Survey: Harassment a common part of online life

26 Oct 2014 | Author: | No comments yet »

Harassment is indeed rampant online.

WASHINGTON: Some 40% of US Internet users say they have been harassed online, and nearly three-fourths have witnessed this type of problem, a survey showed Wednesday. “It was striking to see how different varieties of harassment impacted different groups on different platforms, and the range of reactions online harassment elicited.” Among the Internet users surveyed, 27% said they had been called offensive names, 22% had someone try to purposefully embarrass them and 8% had been either stalked or physically threatened. 6% reported being sexually harassed online.

Has a real person (not some National Security Agency data mining program) ever stalked you personally online, or spied on your profile on social media sites?A report released by the Pew Research Center found that nearly three-quarters of American adults who use the Internet have witnessed online harassment. (Photo: AP/Kathleen Malone-Van Dyke ) The first-of-its-kind report by the Pew Research Center found that nearly three-quarters of American adults who use the Internet have witnessed online harassment. According to the study, 40 percent of Americans have experienced online harassment either on a social media site or app, or in comments sections at media and other websites. But I was even more unsettled by another one of the report’s findings: “Harassment occurs among all age groups,” the study’s authors wrote, “but it is especially prevalent among younger adults.” To ask this question that comes naturally from these results is to risk a bout of kids-these-days-ism. The types of harassment Pew asked about range from name-calling to physical threats, sexual harassment and stalking.” The story you’re reading is premium content available on our new premium website.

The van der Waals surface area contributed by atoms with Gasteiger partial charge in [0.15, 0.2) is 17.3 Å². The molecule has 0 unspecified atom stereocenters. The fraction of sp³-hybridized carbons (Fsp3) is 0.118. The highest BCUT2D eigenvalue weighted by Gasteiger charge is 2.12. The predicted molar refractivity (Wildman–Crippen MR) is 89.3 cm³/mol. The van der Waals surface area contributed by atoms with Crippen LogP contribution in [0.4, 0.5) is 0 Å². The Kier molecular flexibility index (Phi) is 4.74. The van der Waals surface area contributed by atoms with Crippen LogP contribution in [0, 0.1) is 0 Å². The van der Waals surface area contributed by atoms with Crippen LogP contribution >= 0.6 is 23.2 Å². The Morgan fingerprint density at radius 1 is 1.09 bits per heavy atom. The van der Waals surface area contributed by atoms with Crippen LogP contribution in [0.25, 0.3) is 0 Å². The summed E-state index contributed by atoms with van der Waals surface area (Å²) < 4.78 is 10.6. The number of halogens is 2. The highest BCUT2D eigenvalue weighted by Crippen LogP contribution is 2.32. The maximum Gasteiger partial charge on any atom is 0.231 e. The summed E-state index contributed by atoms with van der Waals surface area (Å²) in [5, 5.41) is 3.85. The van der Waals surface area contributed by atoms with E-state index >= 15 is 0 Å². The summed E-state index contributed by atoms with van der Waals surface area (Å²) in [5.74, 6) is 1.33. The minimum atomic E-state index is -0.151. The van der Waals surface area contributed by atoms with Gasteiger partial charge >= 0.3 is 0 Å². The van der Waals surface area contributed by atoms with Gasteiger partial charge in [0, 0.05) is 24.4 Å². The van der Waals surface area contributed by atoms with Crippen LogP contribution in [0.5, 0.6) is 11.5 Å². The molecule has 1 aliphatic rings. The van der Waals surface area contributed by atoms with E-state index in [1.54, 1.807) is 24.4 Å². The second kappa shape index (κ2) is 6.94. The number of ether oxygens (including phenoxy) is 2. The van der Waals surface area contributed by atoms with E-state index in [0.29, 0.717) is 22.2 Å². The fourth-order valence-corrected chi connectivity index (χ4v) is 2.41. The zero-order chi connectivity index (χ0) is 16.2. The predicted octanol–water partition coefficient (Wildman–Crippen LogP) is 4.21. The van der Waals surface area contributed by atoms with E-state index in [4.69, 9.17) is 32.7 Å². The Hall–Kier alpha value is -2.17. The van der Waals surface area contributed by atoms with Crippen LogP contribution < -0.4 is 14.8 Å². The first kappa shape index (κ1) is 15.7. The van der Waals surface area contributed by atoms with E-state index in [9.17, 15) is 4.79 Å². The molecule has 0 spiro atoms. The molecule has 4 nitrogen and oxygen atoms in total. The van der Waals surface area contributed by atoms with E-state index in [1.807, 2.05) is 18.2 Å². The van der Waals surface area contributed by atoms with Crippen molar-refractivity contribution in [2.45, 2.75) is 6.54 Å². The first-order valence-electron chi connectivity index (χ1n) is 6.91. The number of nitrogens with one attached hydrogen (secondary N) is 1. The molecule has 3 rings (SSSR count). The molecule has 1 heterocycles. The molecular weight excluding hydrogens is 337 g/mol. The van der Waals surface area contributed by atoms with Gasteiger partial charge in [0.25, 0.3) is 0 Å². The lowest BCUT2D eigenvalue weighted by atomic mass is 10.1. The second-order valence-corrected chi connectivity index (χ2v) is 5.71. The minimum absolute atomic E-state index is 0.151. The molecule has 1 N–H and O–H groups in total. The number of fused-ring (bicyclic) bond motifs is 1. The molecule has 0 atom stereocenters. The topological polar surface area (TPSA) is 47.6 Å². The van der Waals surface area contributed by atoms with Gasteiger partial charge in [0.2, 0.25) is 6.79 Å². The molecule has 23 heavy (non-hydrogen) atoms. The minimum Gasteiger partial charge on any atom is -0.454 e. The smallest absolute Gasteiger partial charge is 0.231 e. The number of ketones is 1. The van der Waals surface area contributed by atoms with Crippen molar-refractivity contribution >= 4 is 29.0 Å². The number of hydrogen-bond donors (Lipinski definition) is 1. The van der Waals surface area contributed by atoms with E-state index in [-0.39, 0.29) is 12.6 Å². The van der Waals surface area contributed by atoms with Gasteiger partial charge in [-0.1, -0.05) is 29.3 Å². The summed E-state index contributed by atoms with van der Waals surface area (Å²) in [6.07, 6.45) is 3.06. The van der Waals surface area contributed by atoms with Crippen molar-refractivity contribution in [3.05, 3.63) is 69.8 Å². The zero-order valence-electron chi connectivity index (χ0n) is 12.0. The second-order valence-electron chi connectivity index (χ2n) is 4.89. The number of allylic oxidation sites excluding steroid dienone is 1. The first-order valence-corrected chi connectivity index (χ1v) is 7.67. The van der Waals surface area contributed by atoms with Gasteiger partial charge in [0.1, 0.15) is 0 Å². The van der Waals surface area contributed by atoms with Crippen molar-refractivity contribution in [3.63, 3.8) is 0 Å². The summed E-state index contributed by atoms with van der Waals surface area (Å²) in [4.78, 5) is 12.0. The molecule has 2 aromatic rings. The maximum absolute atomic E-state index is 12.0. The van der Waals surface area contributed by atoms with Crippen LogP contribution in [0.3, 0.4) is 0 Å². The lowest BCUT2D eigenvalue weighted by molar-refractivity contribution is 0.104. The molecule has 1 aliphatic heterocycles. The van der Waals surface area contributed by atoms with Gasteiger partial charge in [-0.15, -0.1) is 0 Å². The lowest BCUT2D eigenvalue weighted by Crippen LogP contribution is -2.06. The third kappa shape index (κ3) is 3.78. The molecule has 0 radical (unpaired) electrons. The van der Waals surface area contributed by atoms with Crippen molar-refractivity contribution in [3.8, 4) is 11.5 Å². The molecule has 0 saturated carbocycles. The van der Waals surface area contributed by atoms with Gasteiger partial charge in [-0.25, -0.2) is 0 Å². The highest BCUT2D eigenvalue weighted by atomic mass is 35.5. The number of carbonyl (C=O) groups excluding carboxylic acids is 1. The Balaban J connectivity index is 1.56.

Young people ages 18 to 29, and in particular women ages 18 to 24, are the most vulnerable to such harassment, as are people who share more personal information or promote themselves online. That’s easy to say and difficult to accomplish in a world where, according to Baylor University research, male college students spend 8 hours a day and female college students 10 hours a day using their smartphones, and social media so dominates our culture. Many of the offensive actions came through social media — two-third of incidents were said to occur on these platforms — with the comments sections of website cited in 22% of cases and online gaming communities in 16%. Some of the steps including “unfriending” or blocking, while others changed their user name or withdrew from the forum or social network. 5% reported the matter to law enforcement. In real life, face to face, it takes real chutzpah to insult or harass someone, a welcome aspect that often prevents nasty thoughts from becoming overt (and possibly, later, regretted) acts.

An overwhelming 92% said the online environment allows people to be more critical compared with the offline world, but 68% said the Internet helped people be more supportive of one another. Younger users, those 18-29, are more likely to experience it and in the more serious categories, sexual assault and stalking, women are greater at risk than men. It can be difficult for police to go after online bullies in part because “our legal system hasn’t quite caught up with technology,” said Elizabeth Dowdell, a nursing professor at Villanova University who studies online aggression.